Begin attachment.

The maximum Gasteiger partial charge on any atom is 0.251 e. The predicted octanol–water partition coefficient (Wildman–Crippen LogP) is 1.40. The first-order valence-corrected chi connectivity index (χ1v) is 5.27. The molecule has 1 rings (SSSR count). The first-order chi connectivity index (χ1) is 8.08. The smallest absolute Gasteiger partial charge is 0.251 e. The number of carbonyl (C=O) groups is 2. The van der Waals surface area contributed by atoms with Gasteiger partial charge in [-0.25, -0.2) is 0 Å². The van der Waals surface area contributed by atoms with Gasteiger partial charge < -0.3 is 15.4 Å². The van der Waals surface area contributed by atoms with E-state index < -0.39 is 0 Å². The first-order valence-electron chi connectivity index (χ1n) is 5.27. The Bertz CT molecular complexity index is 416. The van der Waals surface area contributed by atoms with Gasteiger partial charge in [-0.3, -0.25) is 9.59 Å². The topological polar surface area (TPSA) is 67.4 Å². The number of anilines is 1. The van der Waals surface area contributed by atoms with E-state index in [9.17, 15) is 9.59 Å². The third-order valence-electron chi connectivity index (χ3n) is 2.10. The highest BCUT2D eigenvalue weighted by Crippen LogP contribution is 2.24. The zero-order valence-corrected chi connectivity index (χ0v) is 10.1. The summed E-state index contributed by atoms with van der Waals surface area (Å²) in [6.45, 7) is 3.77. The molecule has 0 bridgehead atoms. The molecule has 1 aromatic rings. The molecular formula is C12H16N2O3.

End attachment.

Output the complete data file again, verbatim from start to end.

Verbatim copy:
The maximum Gasteiger partial charge on any atom is 0.251 e. The predicted octanol–water partition coefficient (Wildman–Crippen LogP) is 1.40. The first-order valence-corrected chi connectivity index (χ1v) is 5.27. The molecule has 1 rings (SSSR count). The first-order chi connectivity index (χ1) is 8.08. The smallest absolute Gasteiger partial charge is 0.251 e. The number of carbonyl (C=O) groups is 2. The van der Waals surface area contributed by atoms with Gasteiger partial charge in [-0.25, -0.2) is 0 Å². The van der Waals surface area contributed by atoms with Gasteiger partial charge < -0.3 is 15.4 Å². The van der Waals surface area contributed by atoms with E-state index < -0.39 is 0 Å². The first-order valence-electron chi connectivity index (χ1n) is 5.27. The Bertz CT molecular complexity index is 416. The van der Waals surface area contributed by atoms with Gasteiger partial charge in [-0.3, -0.25) is 9.59 Å². The topological polar surface area (TPSA) is 67.4 Å². The number of anilines is 1. The van der Waals surface area contributed by atoms with E-state index in [9.17, 15) is 9.59 Å². The third-order valence-electron chi connectivity index (χ3n) is 2.10. The highest BCUT2D eigenvalue weighted by Crippen LogP contribution is 2.24. The zero-order valence-corrected chi connectivity index (χ0v) is 10.1. The summed E-state index contributed by atoms with van der Waals surface area (Å²) in [6.45, 7) is 3.77. The molecule has 0 bridgehead atoms. The molecule has 1 aromatic rings. The molecular formula is C12H16N2O3.